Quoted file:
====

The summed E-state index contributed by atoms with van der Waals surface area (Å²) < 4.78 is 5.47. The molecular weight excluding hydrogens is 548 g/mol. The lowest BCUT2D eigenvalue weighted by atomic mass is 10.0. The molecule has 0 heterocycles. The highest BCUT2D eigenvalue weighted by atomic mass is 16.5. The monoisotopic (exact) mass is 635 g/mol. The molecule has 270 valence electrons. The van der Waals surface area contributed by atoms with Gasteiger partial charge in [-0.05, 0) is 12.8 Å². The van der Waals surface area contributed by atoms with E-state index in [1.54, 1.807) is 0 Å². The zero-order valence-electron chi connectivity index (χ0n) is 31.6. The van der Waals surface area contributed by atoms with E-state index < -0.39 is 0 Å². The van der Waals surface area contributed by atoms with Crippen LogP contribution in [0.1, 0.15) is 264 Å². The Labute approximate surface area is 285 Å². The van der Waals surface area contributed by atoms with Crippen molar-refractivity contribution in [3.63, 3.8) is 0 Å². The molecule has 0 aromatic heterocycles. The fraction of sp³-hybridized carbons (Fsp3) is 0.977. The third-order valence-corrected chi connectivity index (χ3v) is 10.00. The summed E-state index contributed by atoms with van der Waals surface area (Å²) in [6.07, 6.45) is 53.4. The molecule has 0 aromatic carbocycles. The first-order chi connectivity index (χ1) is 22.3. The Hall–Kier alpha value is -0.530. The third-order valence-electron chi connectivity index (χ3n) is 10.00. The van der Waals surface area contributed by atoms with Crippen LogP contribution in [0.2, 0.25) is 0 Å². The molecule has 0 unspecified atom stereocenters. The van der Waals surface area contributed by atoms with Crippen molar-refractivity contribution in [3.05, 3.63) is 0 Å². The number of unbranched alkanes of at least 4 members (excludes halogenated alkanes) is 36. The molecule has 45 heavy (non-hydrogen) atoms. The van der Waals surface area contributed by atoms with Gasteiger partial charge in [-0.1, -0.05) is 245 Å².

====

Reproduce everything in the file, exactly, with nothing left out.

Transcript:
The summed E-state index contributed by atoms with van der Waals surface area (Å²) < 4.78 is 5.47. The molecular weight excluding hydrogens is 548 g/mol. The lowest BCUT2D eigenvalue weighted by atomic mass is 10.0. The molecule has 0 heterocycles. The highest BCUT2D eigenvalue weighted by atomic mass is 16.5. The monoisotopic (exact) mass is 635 g/mol. The molecule has 270 valence electrons. The van der Waals surface area contributed by atoms with Gasteiger partial charge in [-0.05, 0) is 12.8 Å². The van der Waals surface area contributed by atoms with E-state index in [1.54, 1.807) is 0 Å². The zero-order valence-electron chi connectivity index (χ0n) is 31.6. The van der Waals surface area contributed by atoms with E-state index < -0.39 is 0 Å². The van der Waals surface area contributed by atoms with Crippen LogP contribution in [0.1, 0.15) is 264 Å². The Labute approximate surface area is 285 Å². The van der Waals surface area contributed by atoms with Crippen molar-refractivity contribution in [3.63, 3.8) is 0 Å². The molecule has 0 aromatic heterocycles. The fraction of sp³-hybridized carbons (Fsp3) is 0.977. The third-order valence-corrected chi connectivity index (χ3v) is 10.00. The summed E-state index contributed by atoms with van der Waals surface area (Å²) in [6.07, 6.45) is 53.4. The molecule has 0 aromatic carbocycles. The first-order chi connectivity index (χ1) is 22.3. The Hall–Kier alpha value is -0.530. The third-order valence-electron chi connectivity index (χ3n) is 10.00. The van der Waals surface area contributed by atoms with Crippen LogP contribution in [0.2, 0.25) is 0 Å². The molecule has 0 unspecified atom stereocenters. The van der Waals surface area contributed by atoms with Crippen molar-refractivity contribution in [3.05, 3.63) is 0 Å². The number of unbranched alkanes of at least 4 members (excludes halogenated alkanes) is 36. The molecule has 45 heavy (non-hydrogen) atoms. The van der Waals surface area contributed by atoms with Gasteiger partial charge in [-0.1, -0.05) is 245 Å².